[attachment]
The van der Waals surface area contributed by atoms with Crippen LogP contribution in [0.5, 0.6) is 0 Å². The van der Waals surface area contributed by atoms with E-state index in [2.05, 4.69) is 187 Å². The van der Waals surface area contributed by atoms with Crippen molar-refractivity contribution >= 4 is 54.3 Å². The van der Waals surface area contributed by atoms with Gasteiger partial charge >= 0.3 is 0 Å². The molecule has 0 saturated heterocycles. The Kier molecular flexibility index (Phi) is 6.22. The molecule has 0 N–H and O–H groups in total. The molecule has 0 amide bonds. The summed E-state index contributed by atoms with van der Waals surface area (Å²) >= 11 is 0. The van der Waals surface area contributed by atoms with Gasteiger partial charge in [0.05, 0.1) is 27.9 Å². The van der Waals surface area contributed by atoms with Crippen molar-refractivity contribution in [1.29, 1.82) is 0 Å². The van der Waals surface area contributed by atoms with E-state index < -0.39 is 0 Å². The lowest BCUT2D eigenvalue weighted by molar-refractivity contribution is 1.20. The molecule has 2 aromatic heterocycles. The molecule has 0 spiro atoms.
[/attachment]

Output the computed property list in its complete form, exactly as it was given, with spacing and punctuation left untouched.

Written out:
The van der Waals surface area contributed by atoms with Crippen LogP contribution in [0.5, 0.6) is 0 Å². The van der Waals surface area contributed by atoms with E-state index in [2.05, 4.69) is 187 Å². The van der Waals surface area contributed by atoms with Crippen molar-refractivity contribution >= 4 is 54.3 Å². The van der Waals surface area contributed by atoms with Gasteiger partial charge >= 0.3 is 0 Å². The molecule has 0 saturated heterocycles. The Kier molecular flexibility index (Phi) is 6.22. The molecule has 0 N–H and O–H groups in total. The molecule has 0 amide bonds. The summed E-state index contributed by atoms with van der Waals surface area (Å²) >= 11 is 0. The van der Waals surface area contributed by atoms with Gasteiger partial charge in [0.05, 0.1) is 27.9 Å². The van der Waals surface area contributed by atoms with Crippen molar-refractivity contribution in [1.29, 1.82) is 0 Å². The van der Waals surface area contributed by atoms with E-state index < -0.39 is 0 Å². The lowest BCUT2D eigenvalue weighted by molar-refractivity contribution is 1.20. The molecule has 2 aromatic heterocycles. The molecule has 0 spiro atoms.